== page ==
‘Happy sheets’ are so named because, by the end of a training session (if it’s been done right), participants are feeling good about things. When people have been asked to comment on what they enjoyed about the event, just before they leave the room, it’s no surprise to see praise and enthusiastic comments.
‘I learned sooo much!’
‘It was such fun!’
(What if they hated it? More on that later …)
It’s no surprise that theories, frameworks and texts on training, learning and professional development refer to the feedback taken at the end of a training course as being at the reaction level – ‘reactionnaires’ – because it’s well and truly in the moment. And that’s about the only thing that’s great about feedback given at this point. It’s fresh – but does it satisfy?
No, according to Dr Jim Kirkpatrick, whose father Donald first came up with a model for evaluating training effectiveness in the 1950s. Dr Jim, whilst bringing things up to date, points out that too many happy sheets put the participant in the role of ‘armchair critic’. A barrage of questions seek to find out what they liked (or disliked) about the trainer / content / materials / venue / catering. Of course it’s sensible to take some form of quality check at this stage – but there’s more information that can and should be obtained. I was fortunate to meet Dr Jim at a conference round table, where a few of us discussed how we could improve evaluation (including happy sheets), and what we could do beyond them to track the effectiveness of our efforts. I came away with ideas about what needs to stay the same, and what needs to change.
What needs to stay the same?
1. Get feedback before learners leave the room
Anyone who’s had the hapless task of sidling up to a colleague and whining ‘Can you please complete my online post-training survey?’ will know all too well how fed up everyone gets at the very idea. The moment has passed. Yet online survey tools are great at organising the data. Try this British Psychological Society tactic: at one of their member events, we were all emailed the link to complete a feedback survey during the session – and were asked by the organiser to complete it before we left the room, which most of us did. If it’s a short session with a large group, try a real-time interaction tool, such as Padlet. Prefer to stick with pen and paper? By all means do this – but ditch the long forms.
2. Elicit learning needs
When people are in learning mode, it’s a great opportunity to find out what else they need to learn. You could offer a menu for them to tick (quick and simple – we do this in Zoomly’s bite-sized workshops), or ask ‘what will help you perform better in your job?’ If you opt for the latter, brace yourself for a few choice comments – but hey, it’s all feedback!
3. Check for relevance
Dr Jim was very keen on this point; it seemed a bit beyond basic to me, but he reminded us that far too many people show up for training with far too little sense of how the learning is relevant for their job. (Blimey.) If a participant perceives the training’s relevance to be 1-5 rather than 6-10, that’s worth following up. Did the training stray from the stated learning objectives? Did the participant misread the programme, or simply book in because ‘it looked interesting’?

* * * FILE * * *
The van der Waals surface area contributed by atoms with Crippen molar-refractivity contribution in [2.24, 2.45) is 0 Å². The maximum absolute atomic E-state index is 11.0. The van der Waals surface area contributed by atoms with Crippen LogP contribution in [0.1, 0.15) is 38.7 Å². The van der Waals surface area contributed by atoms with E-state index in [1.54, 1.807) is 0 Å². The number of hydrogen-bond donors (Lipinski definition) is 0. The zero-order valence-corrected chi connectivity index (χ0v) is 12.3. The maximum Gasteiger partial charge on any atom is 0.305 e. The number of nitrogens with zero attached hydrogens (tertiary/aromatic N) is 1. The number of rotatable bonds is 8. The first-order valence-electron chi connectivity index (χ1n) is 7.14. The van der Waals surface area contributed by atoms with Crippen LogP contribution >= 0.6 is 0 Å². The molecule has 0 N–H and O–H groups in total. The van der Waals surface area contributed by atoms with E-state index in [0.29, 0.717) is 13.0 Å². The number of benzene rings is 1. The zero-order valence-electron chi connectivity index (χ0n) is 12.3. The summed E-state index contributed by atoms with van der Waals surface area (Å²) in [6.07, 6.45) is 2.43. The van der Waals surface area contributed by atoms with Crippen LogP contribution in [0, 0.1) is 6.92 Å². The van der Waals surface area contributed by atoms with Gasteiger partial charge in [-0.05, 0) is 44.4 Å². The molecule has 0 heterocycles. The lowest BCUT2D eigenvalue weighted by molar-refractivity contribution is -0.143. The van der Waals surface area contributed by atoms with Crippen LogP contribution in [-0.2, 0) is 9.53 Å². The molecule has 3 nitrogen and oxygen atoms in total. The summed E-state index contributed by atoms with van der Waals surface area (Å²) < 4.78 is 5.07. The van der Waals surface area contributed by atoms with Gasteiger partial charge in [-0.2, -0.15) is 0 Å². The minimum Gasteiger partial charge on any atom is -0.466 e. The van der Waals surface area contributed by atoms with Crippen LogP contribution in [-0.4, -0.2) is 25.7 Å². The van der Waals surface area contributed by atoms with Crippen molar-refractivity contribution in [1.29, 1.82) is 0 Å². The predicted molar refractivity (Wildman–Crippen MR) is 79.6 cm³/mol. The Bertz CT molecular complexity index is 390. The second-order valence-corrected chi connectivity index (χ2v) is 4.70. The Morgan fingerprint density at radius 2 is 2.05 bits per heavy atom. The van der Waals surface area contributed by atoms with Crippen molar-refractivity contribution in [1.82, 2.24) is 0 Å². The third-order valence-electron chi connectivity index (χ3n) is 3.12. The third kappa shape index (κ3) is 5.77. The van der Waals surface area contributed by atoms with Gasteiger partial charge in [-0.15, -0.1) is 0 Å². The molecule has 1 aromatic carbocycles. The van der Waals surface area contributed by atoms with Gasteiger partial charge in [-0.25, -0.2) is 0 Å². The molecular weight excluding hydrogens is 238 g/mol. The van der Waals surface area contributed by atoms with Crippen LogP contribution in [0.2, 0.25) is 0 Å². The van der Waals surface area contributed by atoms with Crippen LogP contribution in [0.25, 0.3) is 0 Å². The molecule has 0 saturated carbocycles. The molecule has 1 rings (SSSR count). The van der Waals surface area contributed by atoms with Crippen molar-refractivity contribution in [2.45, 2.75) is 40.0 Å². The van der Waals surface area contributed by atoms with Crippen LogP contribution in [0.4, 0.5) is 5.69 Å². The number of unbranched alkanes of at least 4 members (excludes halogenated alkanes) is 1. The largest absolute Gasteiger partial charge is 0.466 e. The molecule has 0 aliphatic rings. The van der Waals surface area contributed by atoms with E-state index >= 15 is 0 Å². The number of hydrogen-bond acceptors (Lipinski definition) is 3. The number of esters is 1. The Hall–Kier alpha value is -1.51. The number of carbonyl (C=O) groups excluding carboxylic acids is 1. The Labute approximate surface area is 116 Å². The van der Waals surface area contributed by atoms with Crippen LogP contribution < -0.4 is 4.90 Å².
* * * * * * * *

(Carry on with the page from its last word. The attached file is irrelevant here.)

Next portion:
What needs to change?
4. Get beyond guessing
First up, we need to ditch happy sheet questions about how learners will apply what they’ve learned. At best, they’re being optimistic and at worst they’re just guessing. The ways in which learning can be applied back at the job should be identified before the training event, preferably in conversation between the participant and their manager, and supported afterwards. The end of the session is a little late to be figuring out the context for what’s been covered. Dr Jim advised us to instead find out the extent to which participants are committed to, and confident about, applying what they’ve learned. I’ve found this to be revealing since incorporating it into Zoomly’s feedback – and so have clients.
5. Keep it short and sweet
Long forms with heaps of questions and a dozen free text boxes can take ages to complete – and take away the learner’s enthusiasm. Mix up the format: Likert scales can be marked, words can be circled, lists can be ticked and small boxes can accommodate free text.
6. Monitor the metrics that matter
A speaker at an L&D conference memorably taunted the audience about ‘measuring the meaningless’: attendee numbers, how highly rated the venue was, and whether or not participants enjoyed the training. Brave or bad? You decide. Confession time: before my encounter with Dr Jim, Zoomly’s feedback cards would ask for a rating. Since then, they’ve been updated in line with Dr Jim’s advice; though we’ve kept one free text box for ‘anything else?’ just in case we have a would-be armchair critic. But initial reactions are just that; we need to take a wider view to get the metrics that matter – for a provocation, see this Human Capital Institute piece. In a previous role, a training event I’d organised came in for criticism on many (un)happy sheets. However, the senior sponsor had set a clear business metric; a simple, measurable expectation that they announced before the event. This was surpassed within a few months, more than repaying the initial investment. The ‘reactionnaire’ was just that – but the metrics that mattered told the more meaningful story.
You may find this blog post useful: ‘ROI for training – it’s not rocket science’